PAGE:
The patient received another stenting procedure in his RCA and aspirin, 300 mg, plus cilostazol, 200 mg, per day, orally, on February 16, 2009. Four months later, the patient again complained of chest pain induced by strenuous exertion, and x-ray computerized tomography of the coronary arteries showed a 50% in-stent restenosis of both the IB and the RCA. In view of further, possible coronary intervention, and based on the previous safe history of clopidogrel administration, and after careful consideration, the patient took half a tablet of clopidogrel (37.5 mg). Just an hour later, he reported chills, followed by fever and, several hours later, he developed gingival bleeding, hemorrhagic spots and petechial purpura of both upper extremities. The platelet count dropped from 213 × 109/L to 6 × 109/L, while the leukocyte count increased from 6.45 × 109/L to 9.06 × 109/L and the neutrophil percentage from 57.9% to 93% within 6 h. The platelet count recovered promptly in 3 d upon clopidogrel withdrawal. No major adverse event occurred.
Thrombocytopenia is a rare but dangerous adverse effect of clopidogrel, encompassing thrombotic thrombocytopenic purpura (TTP), isolated thrombocytopenia and autoimmune thrombocytopenia[5-7]. The features of the present case included: (1) a 1-year safe history of clopidogrel administration; (2) two events of clopidogrel-associated thrombocytopenia without evidence of TTP; and (3) rapid drops of the platelet count accompanied by typical chills and fever. As of today, there have been reported only five cases of clopidogrel-induced thrombocytopenia without evidence of TTP. However, none of them had a safe history of clopidogrel administration and none had allergic manifestations at the time the platelet count dropped. The clinical manifestations reported in our case could not be completely explained by the clopidogrel-associated thrombocytopenia reported before. Certainly, both episodes of thrombocytopenia were induced by clopidogrel, and the mechanism may be due to a rare but severe allergic reaction upon repeated exposure to clopidogrel. This suggests that clopidogrel may induce some sensitizing antibodies at the time of the first treatment. When clopidogrel was administrated for the second time, these antibodies led to thrombocytopenia. This problem may be solved by desensitization, should the allergic mechanism be demonstrated to be dependent on an IgE type of allergic reaction. In this rare situation, clopidogrel can be effectively replaced, such as in our case, with cilostazol, an anti-platelet drug which is not of common use in the Western countries. Furthermore, the new generation anti-platelet drugs, such as ticagrelor and prasugrel, might also play a role[10-12].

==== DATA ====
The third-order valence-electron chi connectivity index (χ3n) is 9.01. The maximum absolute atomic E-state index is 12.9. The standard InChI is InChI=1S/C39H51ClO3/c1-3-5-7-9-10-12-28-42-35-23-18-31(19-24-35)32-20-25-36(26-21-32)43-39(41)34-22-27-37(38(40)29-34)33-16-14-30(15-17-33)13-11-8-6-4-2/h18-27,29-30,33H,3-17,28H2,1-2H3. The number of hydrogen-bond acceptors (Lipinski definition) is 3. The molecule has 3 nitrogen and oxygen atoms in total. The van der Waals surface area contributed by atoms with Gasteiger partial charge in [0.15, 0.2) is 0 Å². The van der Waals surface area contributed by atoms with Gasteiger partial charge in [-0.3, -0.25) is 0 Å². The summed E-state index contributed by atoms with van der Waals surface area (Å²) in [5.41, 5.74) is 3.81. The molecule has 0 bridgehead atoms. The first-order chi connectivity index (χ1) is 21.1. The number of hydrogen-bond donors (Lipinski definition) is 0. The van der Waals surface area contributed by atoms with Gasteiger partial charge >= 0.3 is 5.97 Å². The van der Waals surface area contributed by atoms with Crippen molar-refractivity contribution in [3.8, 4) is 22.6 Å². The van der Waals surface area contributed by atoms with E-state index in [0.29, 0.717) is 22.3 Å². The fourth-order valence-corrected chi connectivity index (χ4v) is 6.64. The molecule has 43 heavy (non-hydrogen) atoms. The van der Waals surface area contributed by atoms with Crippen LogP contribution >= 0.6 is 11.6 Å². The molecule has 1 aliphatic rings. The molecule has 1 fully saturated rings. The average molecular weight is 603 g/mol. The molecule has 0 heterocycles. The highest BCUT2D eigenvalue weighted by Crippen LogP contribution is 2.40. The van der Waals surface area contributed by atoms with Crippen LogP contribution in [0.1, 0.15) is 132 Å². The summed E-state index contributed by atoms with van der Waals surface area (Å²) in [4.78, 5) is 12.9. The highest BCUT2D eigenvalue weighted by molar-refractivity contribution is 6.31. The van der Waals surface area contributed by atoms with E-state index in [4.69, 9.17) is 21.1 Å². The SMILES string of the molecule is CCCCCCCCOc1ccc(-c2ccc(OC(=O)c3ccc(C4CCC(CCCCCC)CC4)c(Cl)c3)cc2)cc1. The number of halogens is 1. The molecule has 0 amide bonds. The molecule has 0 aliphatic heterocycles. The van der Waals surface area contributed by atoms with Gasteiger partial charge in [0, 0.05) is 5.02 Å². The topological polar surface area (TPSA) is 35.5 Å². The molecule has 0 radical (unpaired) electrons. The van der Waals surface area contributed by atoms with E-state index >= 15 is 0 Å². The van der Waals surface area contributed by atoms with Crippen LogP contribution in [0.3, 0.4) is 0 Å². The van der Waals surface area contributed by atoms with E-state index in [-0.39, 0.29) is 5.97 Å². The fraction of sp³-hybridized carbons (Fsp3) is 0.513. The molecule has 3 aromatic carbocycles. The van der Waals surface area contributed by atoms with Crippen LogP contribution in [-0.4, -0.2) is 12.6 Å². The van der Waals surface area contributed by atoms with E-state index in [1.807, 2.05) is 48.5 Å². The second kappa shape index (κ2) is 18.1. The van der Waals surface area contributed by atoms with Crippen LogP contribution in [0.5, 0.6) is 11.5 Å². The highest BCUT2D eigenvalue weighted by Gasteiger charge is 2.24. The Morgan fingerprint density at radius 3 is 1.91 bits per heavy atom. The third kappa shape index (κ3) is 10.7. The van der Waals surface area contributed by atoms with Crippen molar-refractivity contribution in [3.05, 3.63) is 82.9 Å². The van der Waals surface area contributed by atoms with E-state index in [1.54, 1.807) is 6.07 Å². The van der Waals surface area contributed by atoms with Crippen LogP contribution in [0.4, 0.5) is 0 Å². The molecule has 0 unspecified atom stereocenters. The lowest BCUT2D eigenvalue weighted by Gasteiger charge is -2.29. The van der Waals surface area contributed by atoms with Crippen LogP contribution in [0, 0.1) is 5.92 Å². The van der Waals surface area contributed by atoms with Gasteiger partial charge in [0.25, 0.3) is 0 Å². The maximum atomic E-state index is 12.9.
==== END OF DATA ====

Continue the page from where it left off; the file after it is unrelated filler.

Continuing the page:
To the best of our knowledge, this is the first case of potential sensitization-associated thrombocytopenia brought about by clopidogrel. Thrombocytopenia always poses a dilemma in the management of patients, especially those in whom stents were recently placed. Additionally, nearly every antiplatelet agent might induce thrombocytopenia, and this makes more complicated to decide which drug one should discontinue first. The case we reported above reminds us that a rare, allergic thrombocytopenia might be induced by clopidogrel, even in patients with a prior history of safe, long-term administration.
Peer reviewers: Paul Vermeersch, MD, Antwerp Cardiovascular Institute Middelheim, AZ Middelheim, Lindendreef 1, B-2020 Antwerp, Belgium; Thorsten Kälsch, MD, Assistant Professor of Medicine, 1st Department of Medicine, University Medical Centre Mannheim, Medical Faculty Mannheim, University of Heidelberg, Theodor-Kutzer-Ufer 1-3, D-68167 Mannheim, Germany; Andrea Rubboli, MD, FESC, Cardiac Catheterization Laboratory, Division of Cardiology, Maggiore Hospital, Largo Nigrisoli 2, 40133 Bologna, Italy
S- Editor Cheng JX L- Editor Negro F E- Editor Zheng XM